For good examples, see demos from Cocoon group (see the group on pouet.net, search YouTube). I think they are not only masterpiece of both technology and art, but they are also deliberately prepared to look great on a big screen by following the rules similar to what I described here.
Nonbreaking Space and No-Width Optional Break
Wrapping text on word boundaries instead of single character boundaries is a great invention. A text looks so much better when inserted to Word:
Than when printed in oldschool console:
But there are places where we may not want a line break to be possible despite we insert a space. For example, in Europe we use space as thousand separator (and comma as decimal mark) when writing down numbers.
A special character called "nonbreaking space" is very helpful in such cases. You can insert it in Word by clicking: Insert > Symbol > More Symbols > Special Characters > Nonbreaking space. This character looks like space, but it doesn't cause line break.
You can actually see this "invisible" character when you press Ctrl+*. It looks like a small circle or a degree sign.
In HTML you can specify a non-breaking space as:
I have discovered quite recently that there is also an opposite special character, called "no-width optional break" or "zero-width space". It is useful in cases where you have a long sequence of characters (like a file path) and you want it to be broken across lines despite it doesn't contain any spaces. It is especially important when you use text justification, because such a long text moved to separate line as a whole can cause an ugly effect:
You can insert this special character in Word (e.g. after every backspace in the path) by clicking: Insert > Symbols > More Symbols > Special Characters > No-width optional break. It occupies no space, but it tells the word processor that a line can be broken at this point. Now it looks much better:
When you press Ctrl+*, you can see this special character depicted as a rectangle.
In HTML you can also use it by typing:
​. It's Unicode "Zero Width Space" character.
Operator New and Delete - Unnecessary Conditions
I've seen following constructs many times in C++ code:
MyClass* obj = new MyClass();
if(obj == nullptr)
// Handle allocation error.
if(obj != nullptr)
Both of these conditions are unnecessary. Strictly speaking they are not a bug - program will run correctly, but they make no sense. If you used to write any of these, you should know that:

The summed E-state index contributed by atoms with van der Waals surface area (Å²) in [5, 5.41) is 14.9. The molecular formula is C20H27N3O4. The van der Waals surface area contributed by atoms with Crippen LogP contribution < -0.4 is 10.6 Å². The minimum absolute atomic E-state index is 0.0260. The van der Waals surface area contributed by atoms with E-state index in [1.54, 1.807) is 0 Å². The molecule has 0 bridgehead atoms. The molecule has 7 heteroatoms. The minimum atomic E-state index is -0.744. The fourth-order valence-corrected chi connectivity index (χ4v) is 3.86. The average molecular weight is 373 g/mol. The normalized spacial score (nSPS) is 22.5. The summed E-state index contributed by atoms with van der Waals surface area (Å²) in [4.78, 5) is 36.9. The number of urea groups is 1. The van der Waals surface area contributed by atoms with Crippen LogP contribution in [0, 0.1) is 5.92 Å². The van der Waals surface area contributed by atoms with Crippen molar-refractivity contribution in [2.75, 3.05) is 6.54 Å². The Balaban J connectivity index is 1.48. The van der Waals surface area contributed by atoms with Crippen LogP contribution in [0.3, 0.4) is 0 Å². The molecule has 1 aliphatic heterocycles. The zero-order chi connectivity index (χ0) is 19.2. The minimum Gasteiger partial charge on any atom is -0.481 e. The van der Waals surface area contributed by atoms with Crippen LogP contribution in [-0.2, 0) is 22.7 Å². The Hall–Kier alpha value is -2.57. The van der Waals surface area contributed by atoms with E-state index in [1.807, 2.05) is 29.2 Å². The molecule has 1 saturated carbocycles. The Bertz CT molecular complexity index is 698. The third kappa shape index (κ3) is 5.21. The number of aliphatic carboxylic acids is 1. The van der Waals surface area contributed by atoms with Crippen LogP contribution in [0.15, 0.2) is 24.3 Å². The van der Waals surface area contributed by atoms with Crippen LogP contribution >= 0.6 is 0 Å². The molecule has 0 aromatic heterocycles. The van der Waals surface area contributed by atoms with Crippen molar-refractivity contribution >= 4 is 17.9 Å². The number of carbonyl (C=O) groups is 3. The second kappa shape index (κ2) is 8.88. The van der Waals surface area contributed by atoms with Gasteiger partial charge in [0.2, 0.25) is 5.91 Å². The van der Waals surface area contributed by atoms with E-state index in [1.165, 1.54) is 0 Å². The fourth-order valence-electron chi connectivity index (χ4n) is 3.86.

new doesn't return null on failed allocation. By default it throws an exception of type
std::bad_alloc in this case, so this is what you should handle if you really care about the state of your program after it runs out of memory (or if the allocated object is particularly big).
There is also special
nothrow version of the
new operator that returns null on failure, but you must call it explicitly. An alternative would be to overload
new operator (global or for particular class) to change its behavior. But again, this is not what happens by default.
Note this is different behavior than
malloc function from C. Obviously there are no exceptions in C language, so this function just returns null on failure.
delete doesn't crash when you pass null pointer to it - it just does nothing, so the check for not-null is already inside, you don't have to write it. Of course trying to delete object from any non-null address that was already freed or is just invalid address still crashes, or causes other undefined behavior.
Note this is the same behavior as
free function from C - it also accepts null pointer.
32-bit Applications on 64-bit Windows
As you probably know, the processor, operating system and applications on a PC may be 32-bit or 64-bit. CPU-s we have in our computers are 64-bit for a long time already. Windows XP tended to be used in 32-bit version, but now I can see most people use Windows 7/8/8.1/10 in 64-bit version as well. Only apps still exist in various forms. Shell extensions and drivers must match the version of the operating system, but other programs can be used in 32-bit version even on 64-bit system. Different combinations are possible: